In the nineteen seventies I, my wife and children belonged to a denominational church. Our young children were enrolled in Sunday school and other church activities for children. A friendship formed with another couple attending our church. We two couples began to keenly debate the position of the Aboriginal people in the Riverland area where we lived and why these people were not a part of the church community.
Because of our debates Frank and I determined we would try and meet the need. We visited some of the key Aboriginal families living on the riverbank opposite the township of Berri. A warm welcome awaited us, ‘You’re the first white people ever to visit us,’ they said. An immediate rapport between them and us sprang up.
After consultation with them, we agreed to hold regular fellowship meetings in their homes. Built out of kerosene tins straightened out and old sheets of iron salvaged from the refuse dump the homes were nothing more than humpies. Bits of furniture and crockery came from the second-hand shops. These people went to immense trouble to clean their homes inside and tidy the outside.
A weekly ministry of Christ honouring preaching began amongst these people that spanned ten years. Reaching river communities from Balranald, New South Wales to the Coorong, South Australia. Among these people, God called his chosen ones out to be joint-heirs with Christ and in turn, they joined in the spread of the good news among their people.
They were eager to be part of the fellowship but it all happened outside of the formal church building. Tents became the cathedral, oil-drums and planks, the church pews. We bought a marquee twelve foot by twelve foot enabling us to conduct meetings in the scrub and isolated places along the river banks in all weather.
The idea that church buildings are not what God is about was new to me as a mainline church boy born and bred. Serving God among our Aboriginal brethren changed our spiritual concepts of where God dwelt forever.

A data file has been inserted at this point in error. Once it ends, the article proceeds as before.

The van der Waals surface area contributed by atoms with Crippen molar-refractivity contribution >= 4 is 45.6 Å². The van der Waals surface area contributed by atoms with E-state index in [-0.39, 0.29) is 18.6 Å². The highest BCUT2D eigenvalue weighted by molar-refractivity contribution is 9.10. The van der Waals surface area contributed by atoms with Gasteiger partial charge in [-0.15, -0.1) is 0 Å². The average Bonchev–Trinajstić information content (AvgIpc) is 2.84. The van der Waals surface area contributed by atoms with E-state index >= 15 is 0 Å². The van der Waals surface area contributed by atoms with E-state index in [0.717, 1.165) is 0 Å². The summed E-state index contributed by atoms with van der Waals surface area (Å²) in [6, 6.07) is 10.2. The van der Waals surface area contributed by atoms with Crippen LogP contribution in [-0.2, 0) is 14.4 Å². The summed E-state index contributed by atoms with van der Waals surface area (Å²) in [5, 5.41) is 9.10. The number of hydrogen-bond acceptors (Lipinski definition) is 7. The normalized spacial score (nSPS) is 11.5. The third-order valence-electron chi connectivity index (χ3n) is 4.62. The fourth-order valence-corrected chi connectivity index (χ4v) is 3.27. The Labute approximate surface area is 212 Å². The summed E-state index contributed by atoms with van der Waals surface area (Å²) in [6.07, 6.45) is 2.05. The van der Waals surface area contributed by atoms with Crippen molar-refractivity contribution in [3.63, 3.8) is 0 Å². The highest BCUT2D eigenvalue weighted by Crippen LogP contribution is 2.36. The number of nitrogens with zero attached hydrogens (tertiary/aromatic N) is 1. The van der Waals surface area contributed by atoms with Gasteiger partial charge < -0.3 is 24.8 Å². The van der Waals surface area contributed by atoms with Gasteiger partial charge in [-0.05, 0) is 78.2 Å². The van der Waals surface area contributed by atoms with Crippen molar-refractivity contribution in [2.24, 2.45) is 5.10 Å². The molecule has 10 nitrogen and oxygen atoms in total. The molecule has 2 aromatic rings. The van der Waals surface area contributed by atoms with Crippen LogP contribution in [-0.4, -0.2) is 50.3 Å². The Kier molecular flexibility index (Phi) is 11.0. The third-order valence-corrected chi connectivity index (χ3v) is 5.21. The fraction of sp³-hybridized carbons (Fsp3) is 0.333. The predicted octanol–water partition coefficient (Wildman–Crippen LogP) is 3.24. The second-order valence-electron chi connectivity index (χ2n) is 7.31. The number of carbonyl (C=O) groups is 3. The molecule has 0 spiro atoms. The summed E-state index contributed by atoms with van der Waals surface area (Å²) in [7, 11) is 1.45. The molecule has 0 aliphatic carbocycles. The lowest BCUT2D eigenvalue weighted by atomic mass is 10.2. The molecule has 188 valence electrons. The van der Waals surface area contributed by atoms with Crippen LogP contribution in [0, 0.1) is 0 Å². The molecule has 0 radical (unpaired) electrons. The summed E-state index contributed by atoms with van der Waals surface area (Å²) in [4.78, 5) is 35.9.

In my travels through the outback of South Australia, I discovered the land dotted with neglected, deserted, and ruined churches. The churches were built by committed people, the stonework perfect and lasting, that is why we have these buildings still intact a hundred years later. Hard times, droughts and changing economics, caused the people to abandon their properties, homes and churches.
As I write, I see in my mind’s eye a cathedral, a beautiful building to seat a hundred people or more. The town of Craddock was surveyed on the edge of the marginal farming country and held great promise of growth. Once surrounded by houses, the church now stands alone amid empty blocks. A woman with a dream bought the building and renovated it to suit her needs. She held parties to entertain people enthralled by mystery, murder and mayhem. The dream didn’t materialise as she wished and once more the church doors were closed.
My point is, the building is not the dwelling place of God.
When the people moved on so did the monument to God. The hearts of the people are now the cathedrals, the dwelling places of God. This beautiful cathedral at Craddock is a shell, a monument to a past glory. Have we, his people, moved on? Are we are still insisting he lives in a cathedral or building?
I have learnt that church buildings are necessary as a centre for the people to gather together to worship collectively. Buildings, however, are not the be-all and end-all. Gleaned from a life lived in the workforce and among the people rather than in a clergy office, my ministry as a pastor changed radically.
If God is only allowed entry to our hearts on Sundays or people haven’t moved on with him insisting the building is the holy place, the dwelling place of God, their Christian walk will be empty. The building is the thing worshipped and God is ignored. The scriptures declare, ‘Haven’t you yet learned that your body is the home of the Holy Spirit God gave you and that he lives within you? Your own body does not belong to you. For God has bought you with a great price.’1 Corinthians 6: 19 LB
I have put aside bricks and mortar. The hearts and minds of people have taken their place. People are now the church, the dwelling place of Christ and that is why I write and preach.
My job is to emphasise to all believers they are crucified with Christ nevertheless they live yet not them but Christ lives in them.